The addition of 11 new cases of the deadly Middle East Respiratory Syndrome (MERS), including a first in the Muslim holy city of Mecca, is starting to alarm officials at the World Health Organization (WHO).
"We are concerned about these new cases in health facilities in Saudi Arabia and in the UAE," Tarik Jasarevic, a WHO spokesman, told Bloomberg. "We are unaware at this point of the specific types of exposure in the health care facilities that have resulted in transmission of these infections."
A statement from the Saudi Arabia's health ministry said six of the new 11 MERS cases were in Jeddah, four in the Riyadh capital, and one in Mecca, bringing the total number of cases in the country to 272.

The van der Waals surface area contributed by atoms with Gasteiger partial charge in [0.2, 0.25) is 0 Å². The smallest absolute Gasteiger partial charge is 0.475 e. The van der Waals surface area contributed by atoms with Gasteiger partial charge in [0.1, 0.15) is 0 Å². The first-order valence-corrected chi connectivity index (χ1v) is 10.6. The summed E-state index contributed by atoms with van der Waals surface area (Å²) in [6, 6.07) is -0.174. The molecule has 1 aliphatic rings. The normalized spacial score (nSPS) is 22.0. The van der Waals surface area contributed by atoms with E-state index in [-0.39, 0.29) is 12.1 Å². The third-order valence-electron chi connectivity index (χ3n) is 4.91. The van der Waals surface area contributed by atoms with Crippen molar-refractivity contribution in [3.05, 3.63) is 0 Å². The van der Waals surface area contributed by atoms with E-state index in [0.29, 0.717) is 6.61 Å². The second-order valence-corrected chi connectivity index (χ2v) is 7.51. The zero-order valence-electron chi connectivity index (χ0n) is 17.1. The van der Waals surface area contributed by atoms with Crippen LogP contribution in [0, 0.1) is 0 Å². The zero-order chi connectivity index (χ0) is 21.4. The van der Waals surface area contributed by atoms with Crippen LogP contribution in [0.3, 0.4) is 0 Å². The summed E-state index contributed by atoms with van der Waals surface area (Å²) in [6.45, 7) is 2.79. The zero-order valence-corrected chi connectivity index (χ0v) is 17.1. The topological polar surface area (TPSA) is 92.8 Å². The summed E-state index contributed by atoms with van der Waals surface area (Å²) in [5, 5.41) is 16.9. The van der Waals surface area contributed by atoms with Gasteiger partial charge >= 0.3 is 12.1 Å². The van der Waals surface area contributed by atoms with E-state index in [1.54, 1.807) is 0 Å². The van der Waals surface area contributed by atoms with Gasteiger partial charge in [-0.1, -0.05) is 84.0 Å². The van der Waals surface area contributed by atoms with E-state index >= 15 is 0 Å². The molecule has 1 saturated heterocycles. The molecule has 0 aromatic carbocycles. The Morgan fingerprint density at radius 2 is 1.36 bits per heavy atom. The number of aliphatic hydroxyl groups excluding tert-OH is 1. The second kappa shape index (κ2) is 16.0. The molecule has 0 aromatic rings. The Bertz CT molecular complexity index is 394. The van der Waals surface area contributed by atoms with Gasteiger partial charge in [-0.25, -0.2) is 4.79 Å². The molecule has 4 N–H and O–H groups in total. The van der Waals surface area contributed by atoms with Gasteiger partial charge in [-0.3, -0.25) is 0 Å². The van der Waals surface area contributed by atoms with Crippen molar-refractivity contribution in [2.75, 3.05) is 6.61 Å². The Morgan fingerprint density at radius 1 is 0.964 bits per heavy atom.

A report meantime by CBS News said a man in Athens, Greece has been confirmed and diagnosed with the MERS coronavirus, according to local health officials and WHO. The patient, aged 69 years old, just came from Jeddah. This is the first known case of MERS in Greece.
"We believe MERS is a zoonotic virus, meaning that the virus comes from animals, namely camels, and is transmitted to humans," Maria Van Kerkhove, a senior research fellow at Imperial College in London and a technical expert for the WHO, told Bloomberg. "The virus can also be transmitted from human to human, which we have seen between family members and health-care workers caring for MERS patients."
Last week, a Malaysian man who visited Saudi Arabia died from the virus.
Statistics wise, the number of MERS infections worldwide is relatively small. However, the WHO has started to take a closer look on the virus since reports of it extending beyond the Middle East started to get publicized. WHO has also taken particular note on the more than 40 per cent death rate among confirmed cases.